As you play in different ranges, there are a thousand unconscious adjustments that happen with your air, embouchure, throat, and bite. You achieve control via feedback from what you feel and hear as you play and make these adjustments to produce your ideal sound. If you play slowly and over and over, these adjustments become automatic, and you can seamlessly play any note at any moment. Start by playing long tones on each note until it is perfect. Then start doing intervals, small then work your way up to larger ones so you develop the muscle memory required to produce the perfect tone on every note without conscious effort. After you achieve good control through the full range of the horn on cane, then you can experiment with synthetics and larger openings as this will take yet another level of control to develop.
 

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Agree with mdavej. You have a reed issue, not an embouchure issue. What you are experiencing is normal. I use Legere Sigs and need to use a 2.5 to get a consistent quality tone above high C. I play a 110 mpc/D’Addario D8M. If I have to play pianissimo around low Bb or low C, I can’t do it on that set up.....I move to a different mouthpiece. Mezzo forte on the D’Addario in the low range is not a problem for me. (Of course, my mf on the sax might be someone else’s mp.)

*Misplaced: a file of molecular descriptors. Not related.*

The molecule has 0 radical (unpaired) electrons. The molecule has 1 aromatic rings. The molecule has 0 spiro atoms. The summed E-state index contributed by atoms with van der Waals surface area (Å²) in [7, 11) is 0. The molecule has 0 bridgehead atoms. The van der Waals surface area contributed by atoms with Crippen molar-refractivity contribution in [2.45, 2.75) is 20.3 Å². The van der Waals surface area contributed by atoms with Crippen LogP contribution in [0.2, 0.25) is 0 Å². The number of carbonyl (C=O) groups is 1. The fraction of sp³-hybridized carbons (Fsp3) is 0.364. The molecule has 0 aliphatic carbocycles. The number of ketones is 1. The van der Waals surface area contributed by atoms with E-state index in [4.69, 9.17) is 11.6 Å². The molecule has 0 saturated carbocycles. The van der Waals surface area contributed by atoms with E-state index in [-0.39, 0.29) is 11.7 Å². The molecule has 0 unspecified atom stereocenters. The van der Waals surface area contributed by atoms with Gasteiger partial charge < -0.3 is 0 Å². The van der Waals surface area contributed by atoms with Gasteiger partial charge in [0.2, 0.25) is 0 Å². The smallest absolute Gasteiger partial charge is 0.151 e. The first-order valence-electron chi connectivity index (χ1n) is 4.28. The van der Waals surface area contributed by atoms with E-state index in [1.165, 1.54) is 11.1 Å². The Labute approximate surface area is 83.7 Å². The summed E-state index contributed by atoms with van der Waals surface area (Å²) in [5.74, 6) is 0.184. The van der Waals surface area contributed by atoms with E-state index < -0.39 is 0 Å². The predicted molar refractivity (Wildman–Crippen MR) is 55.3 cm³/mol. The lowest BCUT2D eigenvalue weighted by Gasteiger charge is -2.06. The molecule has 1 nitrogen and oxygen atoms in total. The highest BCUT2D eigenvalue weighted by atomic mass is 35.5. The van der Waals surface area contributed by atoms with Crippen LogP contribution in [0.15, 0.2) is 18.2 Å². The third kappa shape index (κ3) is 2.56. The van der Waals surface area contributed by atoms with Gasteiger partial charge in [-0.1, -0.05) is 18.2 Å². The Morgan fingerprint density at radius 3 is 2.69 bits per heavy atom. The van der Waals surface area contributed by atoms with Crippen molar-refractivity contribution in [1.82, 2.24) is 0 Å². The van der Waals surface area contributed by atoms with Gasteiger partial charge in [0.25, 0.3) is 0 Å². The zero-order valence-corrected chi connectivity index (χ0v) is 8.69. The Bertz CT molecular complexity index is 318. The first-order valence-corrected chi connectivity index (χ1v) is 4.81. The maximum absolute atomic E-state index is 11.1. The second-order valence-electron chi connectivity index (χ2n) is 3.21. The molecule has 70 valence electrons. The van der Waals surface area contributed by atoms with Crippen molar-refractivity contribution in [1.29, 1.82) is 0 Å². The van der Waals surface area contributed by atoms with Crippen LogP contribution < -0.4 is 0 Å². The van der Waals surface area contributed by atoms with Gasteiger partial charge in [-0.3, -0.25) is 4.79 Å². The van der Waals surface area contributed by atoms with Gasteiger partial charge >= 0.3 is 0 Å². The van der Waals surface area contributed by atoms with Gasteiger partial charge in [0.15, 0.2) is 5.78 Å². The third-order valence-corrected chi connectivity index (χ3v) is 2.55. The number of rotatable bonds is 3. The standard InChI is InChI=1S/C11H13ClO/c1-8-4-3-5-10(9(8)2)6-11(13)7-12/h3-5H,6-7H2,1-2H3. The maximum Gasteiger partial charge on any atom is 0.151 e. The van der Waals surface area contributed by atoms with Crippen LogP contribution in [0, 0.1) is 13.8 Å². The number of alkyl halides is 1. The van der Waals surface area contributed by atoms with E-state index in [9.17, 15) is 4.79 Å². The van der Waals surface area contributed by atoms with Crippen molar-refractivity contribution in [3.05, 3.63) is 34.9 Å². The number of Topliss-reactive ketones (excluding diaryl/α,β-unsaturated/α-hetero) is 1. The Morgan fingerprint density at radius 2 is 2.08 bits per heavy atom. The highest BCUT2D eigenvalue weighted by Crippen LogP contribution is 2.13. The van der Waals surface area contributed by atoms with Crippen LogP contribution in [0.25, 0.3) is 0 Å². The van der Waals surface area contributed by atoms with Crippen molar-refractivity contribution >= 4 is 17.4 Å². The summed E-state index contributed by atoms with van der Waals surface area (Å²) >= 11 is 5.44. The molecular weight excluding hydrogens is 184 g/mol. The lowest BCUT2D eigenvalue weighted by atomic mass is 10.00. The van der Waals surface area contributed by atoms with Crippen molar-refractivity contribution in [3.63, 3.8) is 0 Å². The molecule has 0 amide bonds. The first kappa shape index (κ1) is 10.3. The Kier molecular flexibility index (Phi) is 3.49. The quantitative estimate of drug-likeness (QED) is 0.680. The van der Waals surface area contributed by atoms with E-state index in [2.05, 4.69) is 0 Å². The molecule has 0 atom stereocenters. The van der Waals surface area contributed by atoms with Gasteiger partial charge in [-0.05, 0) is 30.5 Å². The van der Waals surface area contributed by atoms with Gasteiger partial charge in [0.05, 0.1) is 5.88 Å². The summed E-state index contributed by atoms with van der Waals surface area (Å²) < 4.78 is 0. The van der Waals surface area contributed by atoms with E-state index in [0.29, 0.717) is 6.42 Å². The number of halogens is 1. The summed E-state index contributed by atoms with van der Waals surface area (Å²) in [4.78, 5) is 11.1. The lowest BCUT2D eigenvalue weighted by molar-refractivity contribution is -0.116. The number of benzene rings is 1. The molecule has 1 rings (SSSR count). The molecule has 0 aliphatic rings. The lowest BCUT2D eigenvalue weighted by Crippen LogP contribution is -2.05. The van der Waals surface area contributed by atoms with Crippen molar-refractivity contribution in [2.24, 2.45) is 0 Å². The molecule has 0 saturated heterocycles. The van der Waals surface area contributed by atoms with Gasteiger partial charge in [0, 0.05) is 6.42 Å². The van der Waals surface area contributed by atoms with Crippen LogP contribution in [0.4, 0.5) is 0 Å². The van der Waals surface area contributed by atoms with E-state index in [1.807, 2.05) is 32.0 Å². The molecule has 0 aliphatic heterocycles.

I often (not always and not usually) play with all of my teeth off of the mouthpieces. I don’t think biting is causing me the problem.....though I could never truly rule anything out.

Only other thing that has helped me with the problem is moving to a different neck strap. The JazzLab SaxHolder helps me get a better horn position vis-a-vis air flow.

Good luck.
 

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I think we all go through a stage of working out the best reed strength and mouthpiece facing for high notes vs low notes and versatility of sound.

I started out using very hard (#4) reeds on a wide mouthpiece. My low notes sucked.

Someone suggested I try softer reeds and persevere with them by working solidly on air support, and I never looked back.

It's kind of opposite of received wisdom, people say you have to "work up to" hard reeds, well I had to "work down to" softer reeds. Honestly, people think you are bonkers but it is actually harder to get soft reeds to sound good at high pitches and levels, but the effort is worth it.

At the same as working on air support I did a lot of embouchure work, e.g. working on taking in less mouthpiece. All good stuff for huge range and dynamics.
 

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Biting is fine as long as you are only biting with the top teeth down. A lot of players anchor their teeth on the top of the mouthpiece and use a mouthpiece patch to counteract the act of biting on the effect of the condition of the mouthpiece.

Many players bite through their mouthpieces when not using a mouthpiece patch.

What you want to avoid is biting with the bottom teeth upwards. By creating more pressure with the top teeth I've found it much easier to play with a loose embouchure and get a big bright sound.